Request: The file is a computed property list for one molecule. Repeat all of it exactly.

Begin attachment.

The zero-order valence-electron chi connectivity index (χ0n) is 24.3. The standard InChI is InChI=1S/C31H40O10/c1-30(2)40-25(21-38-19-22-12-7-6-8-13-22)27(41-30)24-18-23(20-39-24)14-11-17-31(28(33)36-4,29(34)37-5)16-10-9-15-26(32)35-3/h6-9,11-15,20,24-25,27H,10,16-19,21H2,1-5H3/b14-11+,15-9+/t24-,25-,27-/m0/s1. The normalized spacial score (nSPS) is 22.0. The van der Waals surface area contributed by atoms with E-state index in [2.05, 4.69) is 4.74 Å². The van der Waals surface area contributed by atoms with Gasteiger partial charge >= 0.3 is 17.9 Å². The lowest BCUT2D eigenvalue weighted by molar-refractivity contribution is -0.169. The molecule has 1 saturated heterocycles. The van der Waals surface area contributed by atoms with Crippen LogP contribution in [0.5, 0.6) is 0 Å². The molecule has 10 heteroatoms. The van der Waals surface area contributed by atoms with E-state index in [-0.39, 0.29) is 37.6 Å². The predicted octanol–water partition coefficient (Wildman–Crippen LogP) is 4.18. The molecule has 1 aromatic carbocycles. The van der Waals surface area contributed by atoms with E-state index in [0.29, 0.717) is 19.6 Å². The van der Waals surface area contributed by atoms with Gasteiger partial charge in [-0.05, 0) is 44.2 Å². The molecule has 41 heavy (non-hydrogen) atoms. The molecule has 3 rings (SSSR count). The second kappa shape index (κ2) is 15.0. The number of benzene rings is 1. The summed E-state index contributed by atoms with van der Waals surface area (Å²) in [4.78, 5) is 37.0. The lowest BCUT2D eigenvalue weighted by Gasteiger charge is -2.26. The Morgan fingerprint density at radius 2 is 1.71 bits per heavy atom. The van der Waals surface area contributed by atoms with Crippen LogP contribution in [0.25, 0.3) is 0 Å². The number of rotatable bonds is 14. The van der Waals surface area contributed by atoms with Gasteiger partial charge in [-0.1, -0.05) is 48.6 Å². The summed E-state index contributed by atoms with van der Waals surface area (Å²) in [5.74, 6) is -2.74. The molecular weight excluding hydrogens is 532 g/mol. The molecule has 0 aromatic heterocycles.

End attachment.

The zero-order valence-electron chi connectivity index (χ0n) is 24.3. The standard InChI is InChI=1S/C31H40O10/c1-30(2)40-25(21-38-19-22-12-7-6-8-13-22)27(41-30)24-18-23(20-39-24)14-11-17-31(28(33)36-4,29(34)37-5)16-10-9-15-26(32)35-3/h6-9,11-15,20,24-25,27H,10,16-19,21H2,1-5H3/b14-11+,15-9+/t24-,25-,27-/m0/s1. The normalized spacial score (nSPS) is 22.0. The van der Waals surface area contributed by atoms with E-state index in [2.05, 4.69) is 4.74 Å². The van der Waals surface area contributed by atoms with Gasteiger partial charge >= 0.3 is 17.9 Å². The lowest BCUT2D eigenvalue weighted by molar-refractivity contribution is -0.169. The molecule has 1 saturated heterocycles. The van der Waals surface area contributed by atoms with Crippen LogP contribution in [0.5, 0.6) is 0 Å². The molecule has 10 heteroatoms. The van der Waals surface area contributed by atoms with E-state index in [-0.39, 0.29) is 37.6 Å². The predicted octanol–water partition coefficient (Wildman–Crippen LogP) is 4.18. The molecule has 1 aromatic carbocycles. The van der Waals surface area contributed by atoms with E-state index in [0.29, 0.717) is 19.6 Å². The van der Waals surface area contributed by atoms with Gasteiger partial charge in [-0.05, 0) is 44.2 Å². The molecule has 41 heavy (non-hydrogen) atoms. The molecule has 3 rings (SSSR count). The second kappa shape index (κ2) is 15.0. The number of benzene rings is 1. The summed E-state index contributed by atoms with van der Waals surface area (Å²) in [4.78, 5) is 37.0. The lowest BCUT2D eigenvalue weighted by Gasteiger charge is -2.26. The Morgan fingerprint density at radius 2 is 1.71 bits per heavy atom. The van der Waals surface area contributed by atoms with Crippen LogP contribution in [0.25, 0.3) is 0 Å². The number of rotatable bonds is 14. The van der Waals surface area contributed by atoms with Gasteiger partial charge in [-0.1, -0.05) is 48.6 Å². The summed E-state index contributed by atoms with van der Waals surface area (Å²) in [5.74, 6) is -2.74. The molecular weight excluding hydrogens is 532 g/mol. The molecule has 0 aromatic heterocycles.